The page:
IV hood sensors [idea]

I saw a commercial for the Honeywell Wi-Fi Smart Thermostat the other day. It’s a neat little gadget that reminded me of something that I’ve been thinking about for years.

The requirements for monitoring, cleaning, and analyzing conditions in an IV clean room are enormous. To get a feel for what I’m talking about I would encourage you to take some time to read through the list of surface testing, air sampling, and end product testing required by USP <797> for pharmacies that compound sterile preparations (CSPs). It’s fairly extensive and complex.

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Saturday morning coffee [November 16 2013]

“The problem with the world is that the intelligent people are full of doubts, while the stupid ones are full of confidence.” – Charles Bukowski

So much happens each and every week that it’s hard to keep up sometimes. Here are some of the tabs that are open in my browser this morning along with some random thoughts….


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Motion sensing technology in the IV room

I’ve always been intrigued by motion sensing technology like Microsoft’s Kinect for the Xbox system. My interest was rekindled last week when I came across an article at Fast Company taking about Kinect Hacks.  I do what I always do when I read something interesting, I Tweet about it.

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Saturday morning coffee [February 23 2013]

So much happens each and every week that it’s hard to keep up sometimes. Here are some of the tabs that are open in my browser this morning along with some random thoughts….

MUG_MinneapolisThe coffee mug from the right is straight out of the Twin Cities area, i.e. the Minneapolis-Saint Paul in Minnesota. I picked it up at a Caribou Coffee shop in Minneapolis. Apparently Caribou Coffee is a locally owned business in the Twin Cities area. I have no idea really, but that’s what I was told and the website does list a local address (3900 Lakebreeze Ave N., Minneapolis, MN 55429). The coffee is pretty good I thought the mug looked cool. It was the first time I had ever been to the Minneapolis area. I don’t recommend it as a tourist spot in the winter. It was cold boys and girls. The first night I was there it was a cool 0 (zero) degrees F. One neat thing about the trip was that I got a chance to go to the Mall of America. Impressive place.

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Automating the oral pediatric syringe filling process [idea]

oral syringeThe distribution process in pediatric acute care can be quite a bit different than its adult counterpart. The basics are the same on the surface: 1) receive medication orders, 2) fill medication orders, 3) dispense medications. The big difference however is how those medication orders are filled. Pediatric patients require a lot medications in liquid form pulled into oral syringes with patient specific dosages. The bummer is that a vast majority of these syringes are not manufactured in unit of use syringes. In other words you have to do most of the work yourself. It’s a bit of a hassle, but it has to be done. The process of pulling liquid doses into oral syringes has more in common with work done in the IV room than it does with traditional oral solid distribution.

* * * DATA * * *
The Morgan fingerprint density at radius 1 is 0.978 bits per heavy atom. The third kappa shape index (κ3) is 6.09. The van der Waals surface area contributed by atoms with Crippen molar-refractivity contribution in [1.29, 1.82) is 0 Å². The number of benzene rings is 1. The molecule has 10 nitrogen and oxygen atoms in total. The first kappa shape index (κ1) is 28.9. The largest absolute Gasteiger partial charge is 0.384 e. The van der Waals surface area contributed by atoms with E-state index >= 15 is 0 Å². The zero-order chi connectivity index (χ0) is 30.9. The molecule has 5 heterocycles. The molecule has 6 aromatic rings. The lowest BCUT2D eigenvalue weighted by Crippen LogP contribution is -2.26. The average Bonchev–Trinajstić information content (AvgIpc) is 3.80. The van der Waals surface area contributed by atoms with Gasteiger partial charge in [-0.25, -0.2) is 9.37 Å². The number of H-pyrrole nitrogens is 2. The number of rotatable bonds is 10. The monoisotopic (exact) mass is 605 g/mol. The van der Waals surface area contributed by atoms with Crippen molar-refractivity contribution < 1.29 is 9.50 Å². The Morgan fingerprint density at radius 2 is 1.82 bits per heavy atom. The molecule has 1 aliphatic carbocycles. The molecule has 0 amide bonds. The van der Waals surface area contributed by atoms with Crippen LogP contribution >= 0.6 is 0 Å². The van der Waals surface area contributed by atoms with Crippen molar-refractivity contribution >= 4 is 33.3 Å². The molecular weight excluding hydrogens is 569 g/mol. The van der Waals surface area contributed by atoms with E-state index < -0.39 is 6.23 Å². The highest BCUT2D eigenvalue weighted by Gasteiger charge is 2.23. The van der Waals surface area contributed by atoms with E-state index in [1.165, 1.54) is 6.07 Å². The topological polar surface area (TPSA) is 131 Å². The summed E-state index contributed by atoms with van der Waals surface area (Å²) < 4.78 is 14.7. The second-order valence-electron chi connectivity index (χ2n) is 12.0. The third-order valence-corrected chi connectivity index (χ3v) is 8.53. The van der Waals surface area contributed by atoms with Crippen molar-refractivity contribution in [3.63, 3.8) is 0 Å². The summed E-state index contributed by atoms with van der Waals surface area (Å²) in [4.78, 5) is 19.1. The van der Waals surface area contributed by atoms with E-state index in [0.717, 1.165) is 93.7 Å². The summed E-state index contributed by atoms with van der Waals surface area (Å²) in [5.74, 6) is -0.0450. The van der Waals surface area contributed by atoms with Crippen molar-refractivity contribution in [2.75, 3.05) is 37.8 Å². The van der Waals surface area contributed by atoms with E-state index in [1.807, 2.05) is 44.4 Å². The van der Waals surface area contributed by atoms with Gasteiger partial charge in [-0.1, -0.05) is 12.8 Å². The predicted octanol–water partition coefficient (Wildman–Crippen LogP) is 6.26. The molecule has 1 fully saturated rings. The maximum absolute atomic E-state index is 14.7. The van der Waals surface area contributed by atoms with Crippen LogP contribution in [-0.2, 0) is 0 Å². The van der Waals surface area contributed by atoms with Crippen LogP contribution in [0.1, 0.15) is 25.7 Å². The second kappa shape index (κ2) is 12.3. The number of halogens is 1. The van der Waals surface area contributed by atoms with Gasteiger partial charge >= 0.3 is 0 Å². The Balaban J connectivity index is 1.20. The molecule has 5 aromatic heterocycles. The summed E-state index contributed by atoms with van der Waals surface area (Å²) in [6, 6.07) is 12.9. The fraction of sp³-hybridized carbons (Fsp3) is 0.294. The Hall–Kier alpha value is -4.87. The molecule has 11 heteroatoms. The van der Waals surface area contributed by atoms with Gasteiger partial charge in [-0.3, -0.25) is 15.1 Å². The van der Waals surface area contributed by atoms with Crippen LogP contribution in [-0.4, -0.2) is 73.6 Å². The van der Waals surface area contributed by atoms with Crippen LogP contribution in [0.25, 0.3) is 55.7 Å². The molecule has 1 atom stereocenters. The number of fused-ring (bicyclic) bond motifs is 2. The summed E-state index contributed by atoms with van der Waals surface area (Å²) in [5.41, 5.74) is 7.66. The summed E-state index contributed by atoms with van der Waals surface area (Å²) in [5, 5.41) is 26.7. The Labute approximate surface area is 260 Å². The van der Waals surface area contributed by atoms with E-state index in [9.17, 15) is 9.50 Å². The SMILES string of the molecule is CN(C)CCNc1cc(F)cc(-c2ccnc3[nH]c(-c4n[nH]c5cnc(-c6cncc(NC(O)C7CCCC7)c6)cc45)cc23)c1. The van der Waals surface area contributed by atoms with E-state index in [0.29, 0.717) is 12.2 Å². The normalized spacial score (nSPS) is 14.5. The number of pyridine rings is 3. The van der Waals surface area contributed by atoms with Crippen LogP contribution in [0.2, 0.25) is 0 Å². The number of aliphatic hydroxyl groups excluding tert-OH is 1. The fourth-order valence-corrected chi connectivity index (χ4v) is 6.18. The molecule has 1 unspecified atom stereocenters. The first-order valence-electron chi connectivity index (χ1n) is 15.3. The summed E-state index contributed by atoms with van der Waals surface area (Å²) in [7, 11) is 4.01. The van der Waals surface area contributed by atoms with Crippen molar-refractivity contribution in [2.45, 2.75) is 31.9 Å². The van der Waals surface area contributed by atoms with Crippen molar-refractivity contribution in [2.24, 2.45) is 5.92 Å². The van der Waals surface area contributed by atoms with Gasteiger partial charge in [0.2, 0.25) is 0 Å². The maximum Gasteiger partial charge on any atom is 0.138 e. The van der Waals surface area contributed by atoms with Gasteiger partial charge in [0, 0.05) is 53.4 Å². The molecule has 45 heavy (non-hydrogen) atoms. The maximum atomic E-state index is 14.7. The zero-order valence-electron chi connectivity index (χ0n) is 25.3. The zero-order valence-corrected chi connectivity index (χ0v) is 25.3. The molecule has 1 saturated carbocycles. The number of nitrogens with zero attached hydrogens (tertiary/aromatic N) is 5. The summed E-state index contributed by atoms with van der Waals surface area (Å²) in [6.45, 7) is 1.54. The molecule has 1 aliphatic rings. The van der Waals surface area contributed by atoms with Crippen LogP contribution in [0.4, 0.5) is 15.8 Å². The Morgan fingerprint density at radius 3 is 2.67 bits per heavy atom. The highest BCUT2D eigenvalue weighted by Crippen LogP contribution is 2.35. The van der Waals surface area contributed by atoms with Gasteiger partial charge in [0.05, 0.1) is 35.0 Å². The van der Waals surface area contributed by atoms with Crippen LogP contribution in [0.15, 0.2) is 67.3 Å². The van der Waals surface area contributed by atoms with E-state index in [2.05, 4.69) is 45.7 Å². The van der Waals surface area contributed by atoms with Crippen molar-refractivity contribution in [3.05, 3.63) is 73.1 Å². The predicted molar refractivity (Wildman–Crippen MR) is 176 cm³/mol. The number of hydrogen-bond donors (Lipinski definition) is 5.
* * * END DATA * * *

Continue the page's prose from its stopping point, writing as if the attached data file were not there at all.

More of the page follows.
Recently I was visited a pediatric hospital and watched this process in action. Based on what I witnessed I started to wonder if it was possible to automate the process. And if you could automate it, would it offer any benefit? I suppose it could increase the safety of the process as well as potentially eliminate the need for a pharmacist, freeing them to do something else. Maybe. Maybe not. Regardless, it was worth more thought.

I started breaking down the process and realizes that it’s more complex than it appears on the surface; it always is. Automating the process would be difficult. Several pieces of the puzzle are already available today, but as completely disparate systems.

Just thinking out loud, or in writing as the case may be, the process would look a little like this:

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Tic Tac dispenser as alternative prescription bottle [video]

All the companies that have spent millions developing a “better way” to dispense medications (tablets) should watch the video below. The company that makes Tic Tacs has you all beat. And just a guess here, but I bet that little plastic Tic Tac dispenser doesn’t cost tens of thousands of dollars. Someone needs to develop … Read more